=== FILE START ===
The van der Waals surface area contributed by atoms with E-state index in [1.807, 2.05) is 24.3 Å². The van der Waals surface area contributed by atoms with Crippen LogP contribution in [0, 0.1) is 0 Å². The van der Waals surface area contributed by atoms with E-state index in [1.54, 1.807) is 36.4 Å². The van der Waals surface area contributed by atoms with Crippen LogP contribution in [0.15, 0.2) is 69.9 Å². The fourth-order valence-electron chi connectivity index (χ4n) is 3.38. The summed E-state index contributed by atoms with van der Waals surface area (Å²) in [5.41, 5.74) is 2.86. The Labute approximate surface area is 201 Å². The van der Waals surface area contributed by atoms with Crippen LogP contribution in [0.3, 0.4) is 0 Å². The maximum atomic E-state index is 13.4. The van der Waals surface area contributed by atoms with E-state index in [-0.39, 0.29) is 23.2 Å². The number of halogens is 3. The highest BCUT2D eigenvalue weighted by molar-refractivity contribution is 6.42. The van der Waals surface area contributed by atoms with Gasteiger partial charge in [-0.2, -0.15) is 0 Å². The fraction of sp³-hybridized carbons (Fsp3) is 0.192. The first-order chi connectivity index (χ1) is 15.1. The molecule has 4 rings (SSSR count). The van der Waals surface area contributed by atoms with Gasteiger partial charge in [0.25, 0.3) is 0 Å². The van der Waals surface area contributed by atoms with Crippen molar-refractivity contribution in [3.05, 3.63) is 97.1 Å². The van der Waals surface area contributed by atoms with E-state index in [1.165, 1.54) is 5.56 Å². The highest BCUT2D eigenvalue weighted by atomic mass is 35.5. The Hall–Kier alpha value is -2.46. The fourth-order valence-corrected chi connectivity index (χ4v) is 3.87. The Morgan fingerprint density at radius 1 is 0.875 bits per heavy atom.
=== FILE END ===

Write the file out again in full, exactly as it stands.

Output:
The van der Waals surface area contributed by atoms with E-state index in [1.807, 2.05) is 24.3 Å². The van der Waals surface area contributed by atoms with Crippen LogP contribution in [0, 0.1) is 0 Å². The van der Waals surface area contributed by atoms with E-state index in [1.54, 1.807) is 36.4 Å². The van der Waals surface area contributed by atoms with Crippen LogP contribution in [0.15, 0.2) is 69.9 Å². The fourth-order valence-electron chi connectivity index (χ4n) is 3.38. The summed E-state index contributed by atoms with van der Waals surface area (Å²) in [5.41, 5.74) is 2.86. The Labute approximate surface area is 201 Å². The van der Waals surface area contributed by atoms with Crippen LogP contribution in [0.3, 0.4) is 0 Å². The maximum atomic E-state index is 13.4. The van der Waals surface area contributed by atoms with E-state index in [-0.39, 0.29) is 23.2 Å². The number of halogens is 3. The highest BCUT2D eigenvalue weighted by molar-refractivity contribution is 6.42. The van der Waals surface area contributed by atoms with Gasteiger partial charge in [-0.2, -0.15) is 0 Å². The fraction of sp³-hybridized carbons (Fsp3) is 0.192. The first-order chi connectivity index (χ1) is 15.1. The molecule has 4 rings (SSSR count). The van der Waals surface area contributed by atoms with Gasteiger partial charge in [0.25, 0.3) is 0 Å². The van der Waals surface area contributed by atoms with Crippen molar-refractivity contribution in [3.05, 3.63) is 97.1 Å². The van der Waals surface area contributed by atoms with E-state index in [1.165, 1.54) is 5.56 Å². The highest BCUT2D eigenvalue weighted by atomic mass is 35.5. The Hall–Kier alpha value is -2.46. The fourth-order valence-corrected chi connectivity index (χ4v) is 3.87. The Morgan fingerprint density at radius 1 is 0.875 bits per heavy atom.